Moderate Exercise: Good for You and Good for Your Sperm

Male infertility is a significant problem in the U.S. According to the Centers for Disease Control and Prevention, 4.7 million men are affected by it and 40 percent of couples attempting conception fail because of it.

Genital defects, sperm transportation issues (motility), erection and ejaculatory failure, low sperm production or function issues, complications from surgery, and exposure to toxic agents are all factors that cause male infertility.

Fortunately about 70 percent of the problem is treatable through medical intervention and non-surgical options, but in about 25 percent of the cases, infertility could have been avoided with greater awareness of the lifestyle choices that can harm sperm.

One of those life style choices is exercise. However, not all exercise is created equal. A new study reveals a possible connection between moderate amounts of exercise and sperm motility (the sperms' ability to swim toward an egg). Researchers from Kuramoto Women's Clinic and the Department of Urology at Yamaguchi University in Japan presented their findings in October 2011 at the annual meeting of the American Society for Reproductive Medicine. They reported that men who don't exercise too strenuously have better sperm motility than those who over do it. Moderate exercisers are also better off than sedentary men.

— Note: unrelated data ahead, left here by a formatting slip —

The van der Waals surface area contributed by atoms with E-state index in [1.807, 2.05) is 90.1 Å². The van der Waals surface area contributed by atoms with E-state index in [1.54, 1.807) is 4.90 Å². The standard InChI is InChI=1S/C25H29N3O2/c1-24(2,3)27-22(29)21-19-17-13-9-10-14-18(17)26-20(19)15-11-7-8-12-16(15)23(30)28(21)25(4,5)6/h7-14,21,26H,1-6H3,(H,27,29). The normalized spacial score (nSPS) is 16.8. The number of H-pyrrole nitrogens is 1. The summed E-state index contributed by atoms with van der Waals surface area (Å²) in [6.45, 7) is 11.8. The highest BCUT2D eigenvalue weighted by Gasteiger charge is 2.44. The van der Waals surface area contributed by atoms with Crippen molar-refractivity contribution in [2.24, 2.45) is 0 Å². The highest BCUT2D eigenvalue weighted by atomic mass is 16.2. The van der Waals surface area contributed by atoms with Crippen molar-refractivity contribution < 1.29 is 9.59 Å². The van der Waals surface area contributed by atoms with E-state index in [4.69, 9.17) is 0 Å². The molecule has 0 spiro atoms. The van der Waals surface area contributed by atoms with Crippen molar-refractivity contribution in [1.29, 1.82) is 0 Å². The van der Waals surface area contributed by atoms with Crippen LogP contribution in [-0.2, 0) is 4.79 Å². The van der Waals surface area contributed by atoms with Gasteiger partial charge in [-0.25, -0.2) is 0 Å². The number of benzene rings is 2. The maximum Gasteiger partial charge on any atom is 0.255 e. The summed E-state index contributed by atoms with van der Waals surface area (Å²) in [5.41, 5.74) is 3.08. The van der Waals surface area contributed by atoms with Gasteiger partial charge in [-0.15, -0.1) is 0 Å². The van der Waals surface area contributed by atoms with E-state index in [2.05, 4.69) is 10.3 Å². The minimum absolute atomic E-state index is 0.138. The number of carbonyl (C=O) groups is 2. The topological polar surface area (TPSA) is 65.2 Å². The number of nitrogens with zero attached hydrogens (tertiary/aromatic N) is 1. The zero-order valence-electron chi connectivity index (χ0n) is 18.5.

In the study, 215 men attending an IVF clinic from April 2010 to April 2011 provided semen samples and information about their physical activity levels. The men who were divided into three groups—strenuous, moderate, and light exercisers—provided at least two semen samples. The semen was evaluated for volume, sperm concentration, and sperm motility. Age and body mass index were similar among the three groups of men.

The moderate-exercise group had the highest average sperm motility and the fewest men with less than 40 percent sperm motility (14.3 percent), while 31 percent of those in the light-exercise group and 27 percent of those in the strenuous-exercise group had less than 40 percent sperm motility.

"Exercise is a component of an overall healthy lifestyle which contributes to reproductive health," said Dolores Lamb, PhD, President-elect of ASRM in a press release. "This study which uses frequency, intensity, and duration to quantify the amount of exercise a subject gets, shows that a moderate exercise routine may be recommended to modestly improve semen parameters in men with no known conditions that impair their reproductive capacity,"

Strenuous exercise has been examined in other infertility studies. Men who run more than 100 miles a week have lower sperm counts and testosterone levels. Another recent study out of Boston University found that too much bike riding is also associated with male infertility. According to that study, men who ride more than five hours a week are twice as likely to have a low sperm count and impaired sperm motility. Trauma from the bike seat along with temperature increases in the scrotum during bike riding may explain the relationship between biking and semen health.

Experts recommend that male cyclists who are trying to conceive ride no more than 30 miles at a time—mainly to limit their time wearing tight bicycle shorts. Using a seat with a wide back—rather than a hard, narrow one is also recommended.




American Urological Association

American Society for Reproductive Medicine

National Institutes of Health

The Centers for Disease Control and Prevention